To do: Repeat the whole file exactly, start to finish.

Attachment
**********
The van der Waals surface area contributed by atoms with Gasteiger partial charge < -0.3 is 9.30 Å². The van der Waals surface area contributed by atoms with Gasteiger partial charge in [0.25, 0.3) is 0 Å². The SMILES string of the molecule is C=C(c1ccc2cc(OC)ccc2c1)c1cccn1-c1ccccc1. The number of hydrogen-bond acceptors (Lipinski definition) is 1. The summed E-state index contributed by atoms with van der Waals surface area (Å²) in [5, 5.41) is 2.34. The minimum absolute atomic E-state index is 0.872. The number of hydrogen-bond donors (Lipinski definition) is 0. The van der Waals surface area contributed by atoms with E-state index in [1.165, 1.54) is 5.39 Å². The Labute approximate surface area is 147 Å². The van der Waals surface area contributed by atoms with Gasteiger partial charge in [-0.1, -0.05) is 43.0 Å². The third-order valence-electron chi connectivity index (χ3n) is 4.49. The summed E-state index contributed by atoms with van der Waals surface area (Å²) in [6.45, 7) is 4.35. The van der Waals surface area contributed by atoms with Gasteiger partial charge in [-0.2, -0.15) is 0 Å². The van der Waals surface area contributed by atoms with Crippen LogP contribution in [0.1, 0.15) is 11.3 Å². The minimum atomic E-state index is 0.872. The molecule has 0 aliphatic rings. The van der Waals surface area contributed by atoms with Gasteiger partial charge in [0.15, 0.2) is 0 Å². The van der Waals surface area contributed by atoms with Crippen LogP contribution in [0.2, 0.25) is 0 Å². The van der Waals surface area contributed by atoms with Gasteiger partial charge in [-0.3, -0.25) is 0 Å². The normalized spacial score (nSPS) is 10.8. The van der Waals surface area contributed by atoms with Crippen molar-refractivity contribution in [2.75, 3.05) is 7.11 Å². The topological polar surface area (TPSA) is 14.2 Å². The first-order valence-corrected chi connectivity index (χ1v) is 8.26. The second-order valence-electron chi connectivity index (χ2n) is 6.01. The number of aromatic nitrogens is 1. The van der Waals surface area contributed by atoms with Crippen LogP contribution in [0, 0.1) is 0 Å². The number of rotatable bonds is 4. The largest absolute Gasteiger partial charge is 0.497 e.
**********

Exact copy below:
The van der Waals surface area contributed by atoms with Gasteiger partial charge < -0.3 is 9.30 Å². The van der Waals surface area contributed by atoms with Gasteiger partial charge in [0.25, 0.3) is 0 Å². The SMILES string of the molecule is C=C(c1ccc2cc(OC)ccc2c1)c1cccn1-c1ccccc1. The number of hydrogen-bond acceptors (Lipinski definition) is 1. The summed E-state index contributed by atoms with van der Waals surface area (Å²) in [5, 5.41) is 2.34. The minimum absolute atomic E-state index is 0.872. The number of hydrogen-bond donors (Lipinski definition) is 0. The van der Waals surface area contributed by atoms with E-state index in [1.165, 1.54) is 5.39 Å². The Labute approximate surface area is 147 Å². The van der Waals surface area contributed by atoms with Gasteiger partial charge in [-0.1, -0.05) is 43.0 Å². The third-order valence-electron chi connectivity index (χ3n) is 4.49. The summed E-state index contributed by atoms with van der Waals surface area (Å²) in [6.45, 7) is 4.35. The van der Waals surface area contributed by atoms with Gasteiger partial charge in [-0.2, -0.15) is 0 Å². The van der Waals surface area contributed by atoms with Crippen LogP contribution in [0.1, 0.15) is 11.3 Å². The minimum atomic E-state index is 0.872. The molecule has 0 aliphatic rings. The van der Waals surface area contributed by atoms with Gasteiger partial charge in [0.15, 0.2) is 0 Å². The van der Waals surface area contributed by atoms with Crippen LogP contribution in [0.2, 0.25) is 0 Å². The van der Waals surface area contributed by atoms with Gasteiger partial charge in [-0.3, -0.25) is 0 Å². The normalized spacial score (nSPS) is 10.8. The van der Waals surface area contributed by atoms with Crippen molar-refractivity contribution in [2.75, 3.05) is 7.11 Å². The topological polar surface area (TPSA) is 14.2 Å². The first-order valence-corrected chi connectivity index (χ1v) is 8.26. The second-order valence-electron chi connectivity index (χ2n) is 6.01. The number of aromatic nitrogens is 1. The van der Waals surface area contributed by atoms with Crippen LogP contribution in [0, 0.1) is 0 Å². The number of rotatable bonds is 4. The largest absolute Gasteiger partial charge is 0.497 e.